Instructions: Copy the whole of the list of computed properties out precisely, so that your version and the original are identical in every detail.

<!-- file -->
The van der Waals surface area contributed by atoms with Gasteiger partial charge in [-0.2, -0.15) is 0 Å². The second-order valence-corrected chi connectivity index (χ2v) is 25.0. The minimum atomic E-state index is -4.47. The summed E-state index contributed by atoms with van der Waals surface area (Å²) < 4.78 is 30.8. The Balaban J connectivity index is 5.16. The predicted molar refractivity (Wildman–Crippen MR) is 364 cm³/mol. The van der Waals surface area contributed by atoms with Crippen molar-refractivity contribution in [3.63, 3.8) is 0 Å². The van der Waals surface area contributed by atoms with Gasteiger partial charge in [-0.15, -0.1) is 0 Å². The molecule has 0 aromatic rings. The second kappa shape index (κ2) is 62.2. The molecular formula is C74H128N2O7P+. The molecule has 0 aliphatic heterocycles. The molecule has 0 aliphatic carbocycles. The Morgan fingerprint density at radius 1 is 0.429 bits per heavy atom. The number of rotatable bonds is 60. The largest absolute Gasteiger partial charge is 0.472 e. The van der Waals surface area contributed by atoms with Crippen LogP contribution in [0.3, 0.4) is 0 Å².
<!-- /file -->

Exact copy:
The van der Waals surface area contributed by atoms with Gasteiger partial charge in [-0.2, -0.15) is 0 Å². The second-order valence-corrected chi connectivity index (χ2v) is 25.0. The minimum atomic E-state index is -4.47. The summed E-state index contributed by atoms with van der Waals surface area (Å²) < 4.78 is 30.8. The Balaban J connectivity index is 5.16. The predicted molar refractivity (Wildman–Crippen MR) is 364 cm³/mol. The van der Waals surface area contributed by atoms with Crippen molar-refractivity contribution in [3.63, 3.8) is 0 Å². The van der Waals surface area contributed by atoms with Gasteiger partial charge in [-0.15, -0.1) is 0 Å². The molecule has 0 aromatic rings. The second kappa shape index (κ2) is 62.2. The molecular formula is C74H128N2O7P+. The molecule has 0 aliphatic heterocycles. The molecule has 0 aliphatic carbocycles. The Morgan fingerprint density at radius 1 is 0.429 bits per heavy atom. The number of rotatable bonds is 60. The largest absolute Gasteiger partial charge is 0.472 e. The van der Waals surface area contributed by atoms with Crippen LogP contribution in [0.3, 0.4) is 0 Å².